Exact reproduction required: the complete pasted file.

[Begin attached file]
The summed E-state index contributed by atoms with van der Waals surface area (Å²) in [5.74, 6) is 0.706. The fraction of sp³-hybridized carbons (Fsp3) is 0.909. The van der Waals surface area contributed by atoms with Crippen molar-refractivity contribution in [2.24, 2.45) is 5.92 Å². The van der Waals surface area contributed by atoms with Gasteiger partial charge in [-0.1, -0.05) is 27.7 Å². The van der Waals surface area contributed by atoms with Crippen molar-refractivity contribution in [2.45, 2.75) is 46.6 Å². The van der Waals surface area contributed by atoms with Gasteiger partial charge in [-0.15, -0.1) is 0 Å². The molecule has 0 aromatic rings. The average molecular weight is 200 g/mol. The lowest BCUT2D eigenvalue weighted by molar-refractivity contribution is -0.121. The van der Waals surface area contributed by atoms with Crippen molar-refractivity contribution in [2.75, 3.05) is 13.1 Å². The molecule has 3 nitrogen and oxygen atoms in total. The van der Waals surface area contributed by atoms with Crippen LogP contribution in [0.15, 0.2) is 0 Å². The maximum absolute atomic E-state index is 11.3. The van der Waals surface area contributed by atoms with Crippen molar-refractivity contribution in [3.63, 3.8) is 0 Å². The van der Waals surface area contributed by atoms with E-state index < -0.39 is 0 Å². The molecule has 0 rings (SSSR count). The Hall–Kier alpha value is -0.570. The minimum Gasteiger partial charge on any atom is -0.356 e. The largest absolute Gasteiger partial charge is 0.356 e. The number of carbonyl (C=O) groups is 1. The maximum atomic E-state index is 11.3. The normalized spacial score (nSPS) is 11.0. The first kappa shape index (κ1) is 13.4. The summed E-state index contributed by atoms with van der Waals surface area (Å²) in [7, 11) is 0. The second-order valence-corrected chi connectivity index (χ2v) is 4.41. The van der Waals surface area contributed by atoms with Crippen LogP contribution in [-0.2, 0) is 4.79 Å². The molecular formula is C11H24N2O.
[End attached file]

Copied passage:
The summed E-state index contributed by atoms with van der Waals surface area (Å²) in [5.74, 6) is 0.706. The fraction of sp³-hybridized carbons (Fsp3) is 0.909. The van der Waals surface area contributed by atoms with Crippen molar-refractivity contribution in [2.24, 2.45) is 5.92 Å². The van der Waals surface area contributed by atoms with Gasteiger partial charge in [-0.1, -0.05) is 27.7 Å². The van der Waals surface area contributed by atoms with Crippen molar-refractivity contribution in [2.45, 2.75) is 46.6 Å². The van der Waals surface area contributed by atoms with Gasteiger partial charge in [-0.15, -0.1) is 0 Å². The molecule has 0 aromatic rings. The average molecular weight is 200 g/mol. The lowest BCUT2D eigenvalue weighted by molar-refractivity contribution is -0.121. The van der Waals surface area contributed by atoms with Crippen molar-refractivity contribution in [2.75, 3.05) is 13.1 Å². The molecule has 3 nitrogen and oxygen atoms in total. The van der Waals surface area contributed by atoms with Crippen LogP contribution in [0.15, 0.2) is 0 Å². The maximum absolute atomic E-state index is 11.3. The van der Waals surface area contributed by atoms with Crippen molar-refractivity contribution in [3.63, 3.8) is 0 Å². The van der Waals surface area contributed by atoms with E-state index < -0.39 is 0 Å². The molecule has 0 rings (SSSR count). The Hall–Kier alpha value is -0.570. The minimum Gasteiger partial charge on any atom is -0.356 e. The largest absolute Gasteiger partial charge is 0.356 e. The number of carbonyl (C=O) groups is 1. The maximum atomic E-state index is 11.3. The normalized spacial score (nSPS) is 11.0. The first kappa shape index (κ1) is 13.4. The summed E-state index contributed by atoms with van der Waals surface area (Å²) in [7, 11) is 0. The second-order valence-corrected chi connectivity index (χ2v) is 4.41. The van der Waals surface area contributed by atoms with Crippen LogP contribution in [-0.2, 0) is 4.79 Å². The molecular formula is C11H24N2O.